Although you know six languages, you have Italian origins, make your movies with an international cast all the world and received numerous Polish and international awards, yet you have never settled abroad as some of your famous colleagues eg. Roman Polanski or Agnieszka Holland, even if you could have. Why?
After so many years of work I thoroughly realize, that my place is primarily in Europe, especially in Poland, dearest to my heart. I have been living here for 77 years and now, in other circumstances, I have such joy from living here. I am close to Berlin, Paris and Rome. Here my life worked out. There was a time when I was young and my distant Italian family proposed to help me and to start a career in their company, but I refused. I was aware of why I did it: to do what I do now. Today, I have no reason to regret. I have an apartment in Paris, but most of the time I live in Warsaw, because there I have more things to do.
You’re a believer, like your favorite authors Dreyer, Bergman or Bresson. In your films there is no lack of saints, spirituality and underworld. Neither there is a lack of bitter realism, tragic choices and the final question. This can be seen for example in the films “Persona non grata”, where the storyline begins with the funeral of the protagonist’s wife and ends with his own death. Similarly, in the “Black Sun”, the action begins with the tragic death of a husband, then to the failed suicide of his wife to end with a spectacular killer’s homicide. Is this pessimism? Where is this love of eschatology from?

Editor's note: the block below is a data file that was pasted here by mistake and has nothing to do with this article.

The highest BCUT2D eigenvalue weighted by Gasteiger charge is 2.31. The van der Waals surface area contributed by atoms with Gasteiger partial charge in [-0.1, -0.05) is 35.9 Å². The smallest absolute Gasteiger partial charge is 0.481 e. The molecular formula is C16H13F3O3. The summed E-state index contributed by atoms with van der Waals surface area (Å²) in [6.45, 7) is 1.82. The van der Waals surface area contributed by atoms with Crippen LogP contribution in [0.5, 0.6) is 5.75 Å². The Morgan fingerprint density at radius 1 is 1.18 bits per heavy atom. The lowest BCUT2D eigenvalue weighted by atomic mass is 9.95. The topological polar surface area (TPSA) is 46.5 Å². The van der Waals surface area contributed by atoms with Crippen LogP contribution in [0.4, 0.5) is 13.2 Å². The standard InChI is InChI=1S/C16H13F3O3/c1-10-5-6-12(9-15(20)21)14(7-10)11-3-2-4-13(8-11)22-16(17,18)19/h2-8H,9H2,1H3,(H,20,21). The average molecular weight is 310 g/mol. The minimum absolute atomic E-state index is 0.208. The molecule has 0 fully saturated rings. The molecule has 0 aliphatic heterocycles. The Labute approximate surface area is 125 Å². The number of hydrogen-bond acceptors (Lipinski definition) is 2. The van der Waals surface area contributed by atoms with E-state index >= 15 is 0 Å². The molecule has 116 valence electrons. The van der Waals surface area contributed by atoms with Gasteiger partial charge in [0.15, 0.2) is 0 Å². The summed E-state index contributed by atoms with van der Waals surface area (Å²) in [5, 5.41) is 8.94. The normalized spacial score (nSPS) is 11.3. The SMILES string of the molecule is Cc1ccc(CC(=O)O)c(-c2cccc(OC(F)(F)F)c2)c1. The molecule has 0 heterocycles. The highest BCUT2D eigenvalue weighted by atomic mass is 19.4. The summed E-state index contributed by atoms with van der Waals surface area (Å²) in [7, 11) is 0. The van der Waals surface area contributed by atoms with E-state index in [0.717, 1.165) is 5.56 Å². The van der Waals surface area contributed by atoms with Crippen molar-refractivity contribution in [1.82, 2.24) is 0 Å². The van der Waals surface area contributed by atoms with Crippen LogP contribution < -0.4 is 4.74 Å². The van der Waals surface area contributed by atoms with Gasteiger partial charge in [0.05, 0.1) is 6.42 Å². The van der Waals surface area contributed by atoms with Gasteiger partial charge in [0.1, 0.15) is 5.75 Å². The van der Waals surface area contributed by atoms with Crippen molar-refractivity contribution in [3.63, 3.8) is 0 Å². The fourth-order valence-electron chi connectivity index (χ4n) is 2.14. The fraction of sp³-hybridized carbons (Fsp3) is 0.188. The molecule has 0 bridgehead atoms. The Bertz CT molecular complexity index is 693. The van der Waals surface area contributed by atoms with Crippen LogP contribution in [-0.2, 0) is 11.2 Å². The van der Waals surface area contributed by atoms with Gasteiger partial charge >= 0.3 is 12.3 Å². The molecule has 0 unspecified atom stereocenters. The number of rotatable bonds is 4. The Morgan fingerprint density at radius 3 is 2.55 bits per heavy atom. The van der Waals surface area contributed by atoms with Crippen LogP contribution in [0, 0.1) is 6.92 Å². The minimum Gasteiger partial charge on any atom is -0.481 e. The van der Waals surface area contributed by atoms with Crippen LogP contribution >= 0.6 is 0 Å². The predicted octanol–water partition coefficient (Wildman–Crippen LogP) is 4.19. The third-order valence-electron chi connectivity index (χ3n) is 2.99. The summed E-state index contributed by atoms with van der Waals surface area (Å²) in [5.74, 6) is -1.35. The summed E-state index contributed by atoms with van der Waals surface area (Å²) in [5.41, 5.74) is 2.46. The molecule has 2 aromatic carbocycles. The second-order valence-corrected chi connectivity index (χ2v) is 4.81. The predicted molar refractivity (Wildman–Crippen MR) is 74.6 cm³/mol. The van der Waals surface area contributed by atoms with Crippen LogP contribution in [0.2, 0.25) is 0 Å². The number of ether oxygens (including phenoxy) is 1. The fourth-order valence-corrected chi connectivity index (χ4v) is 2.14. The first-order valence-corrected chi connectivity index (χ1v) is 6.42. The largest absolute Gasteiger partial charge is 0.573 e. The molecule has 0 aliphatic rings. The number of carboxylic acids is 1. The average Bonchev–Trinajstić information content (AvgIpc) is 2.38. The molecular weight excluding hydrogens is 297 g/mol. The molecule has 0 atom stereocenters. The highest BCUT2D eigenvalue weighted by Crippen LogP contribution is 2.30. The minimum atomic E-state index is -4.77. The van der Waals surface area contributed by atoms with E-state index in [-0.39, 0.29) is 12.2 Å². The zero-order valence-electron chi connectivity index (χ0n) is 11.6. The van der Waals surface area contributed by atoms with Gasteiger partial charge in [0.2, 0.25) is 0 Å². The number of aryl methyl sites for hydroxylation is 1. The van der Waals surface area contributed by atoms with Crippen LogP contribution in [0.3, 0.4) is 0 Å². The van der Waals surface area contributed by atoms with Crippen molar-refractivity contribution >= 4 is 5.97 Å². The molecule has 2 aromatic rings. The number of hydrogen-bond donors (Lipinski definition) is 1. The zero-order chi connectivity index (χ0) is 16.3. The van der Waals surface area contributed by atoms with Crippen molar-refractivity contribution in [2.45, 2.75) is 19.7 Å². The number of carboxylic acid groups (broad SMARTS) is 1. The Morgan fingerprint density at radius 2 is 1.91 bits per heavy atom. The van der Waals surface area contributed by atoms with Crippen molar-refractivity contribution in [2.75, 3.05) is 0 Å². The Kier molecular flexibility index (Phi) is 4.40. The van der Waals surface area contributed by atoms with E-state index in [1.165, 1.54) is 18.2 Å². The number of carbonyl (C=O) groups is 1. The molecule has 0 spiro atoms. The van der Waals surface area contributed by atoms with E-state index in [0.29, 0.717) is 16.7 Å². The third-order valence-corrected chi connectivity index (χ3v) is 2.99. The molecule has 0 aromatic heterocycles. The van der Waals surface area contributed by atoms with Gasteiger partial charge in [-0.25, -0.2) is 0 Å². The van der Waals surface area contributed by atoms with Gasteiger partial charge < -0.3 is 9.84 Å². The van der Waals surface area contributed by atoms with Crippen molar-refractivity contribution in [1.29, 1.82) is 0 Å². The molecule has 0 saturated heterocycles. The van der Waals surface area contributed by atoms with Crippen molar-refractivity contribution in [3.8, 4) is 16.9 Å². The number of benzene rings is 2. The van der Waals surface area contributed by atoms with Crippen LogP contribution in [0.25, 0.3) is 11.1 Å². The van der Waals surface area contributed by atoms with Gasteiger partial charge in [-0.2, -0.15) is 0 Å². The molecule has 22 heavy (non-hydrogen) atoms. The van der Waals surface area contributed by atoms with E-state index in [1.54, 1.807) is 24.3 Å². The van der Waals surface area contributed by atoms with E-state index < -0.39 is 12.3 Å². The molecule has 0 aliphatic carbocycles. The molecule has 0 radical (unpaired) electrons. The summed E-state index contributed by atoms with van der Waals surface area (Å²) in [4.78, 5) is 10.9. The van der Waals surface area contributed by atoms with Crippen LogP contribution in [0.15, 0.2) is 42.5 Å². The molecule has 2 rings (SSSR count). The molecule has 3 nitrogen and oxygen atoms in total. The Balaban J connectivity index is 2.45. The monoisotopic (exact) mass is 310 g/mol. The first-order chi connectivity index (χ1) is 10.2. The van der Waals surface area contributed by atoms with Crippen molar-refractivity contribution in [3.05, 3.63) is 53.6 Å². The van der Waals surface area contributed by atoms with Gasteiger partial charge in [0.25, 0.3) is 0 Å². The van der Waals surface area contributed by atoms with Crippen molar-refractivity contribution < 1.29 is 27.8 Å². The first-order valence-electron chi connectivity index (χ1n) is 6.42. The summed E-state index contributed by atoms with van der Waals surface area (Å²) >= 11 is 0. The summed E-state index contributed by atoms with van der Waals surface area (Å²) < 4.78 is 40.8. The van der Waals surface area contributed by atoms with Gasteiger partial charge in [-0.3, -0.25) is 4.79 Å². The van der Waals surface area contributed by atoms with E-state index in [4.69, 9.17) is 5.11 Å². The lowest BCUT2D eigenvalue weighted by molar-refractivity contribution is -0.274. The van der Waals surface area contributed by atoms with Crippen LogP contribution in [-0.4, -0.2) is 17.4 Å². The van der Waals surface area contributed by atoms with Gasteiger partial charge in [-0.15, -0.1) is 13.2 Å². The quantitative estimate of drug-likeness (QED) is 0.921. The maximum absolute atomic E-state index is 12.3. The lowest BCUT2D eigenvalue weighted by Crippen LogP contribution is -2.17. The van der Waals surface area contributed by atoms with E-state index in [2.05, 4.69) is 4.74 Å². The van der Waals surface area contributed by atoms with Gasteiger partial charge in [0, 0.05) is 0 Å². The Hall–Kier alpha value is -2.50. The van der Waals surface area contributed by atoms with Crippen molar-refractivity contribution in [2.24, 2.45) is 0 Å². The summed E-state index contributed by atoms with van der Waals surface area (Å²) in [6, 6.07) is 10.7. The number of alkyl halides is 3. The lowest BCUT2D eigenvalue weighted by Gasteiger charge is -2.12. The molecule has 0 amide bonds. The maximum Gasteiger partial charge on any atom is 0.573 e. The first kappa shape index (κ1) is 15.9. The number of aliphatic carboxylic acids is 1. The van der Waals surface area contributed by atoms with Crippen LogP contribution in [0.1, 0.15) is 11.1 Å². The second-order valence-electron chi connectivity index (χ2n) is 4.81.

I do not know why one should call pessimism the fact that we are mortal. I recognize this fact, and recognize this is something sad, but this is not a pessimism. We all die. Hovewer, if one proclaims the futility of the world, that can be called pessimism and certainly a great pessimist of world cinema is Woody Allen. His movies, though funny, shows futility of our existence. I prefer to look for a sense and sometimes I find it. The older I am the more I am interested in sense of our existence because it concerns me, and I want to think about it all the time, and be prepared for it. In one word, it seems to me that the other themes are a waste of time.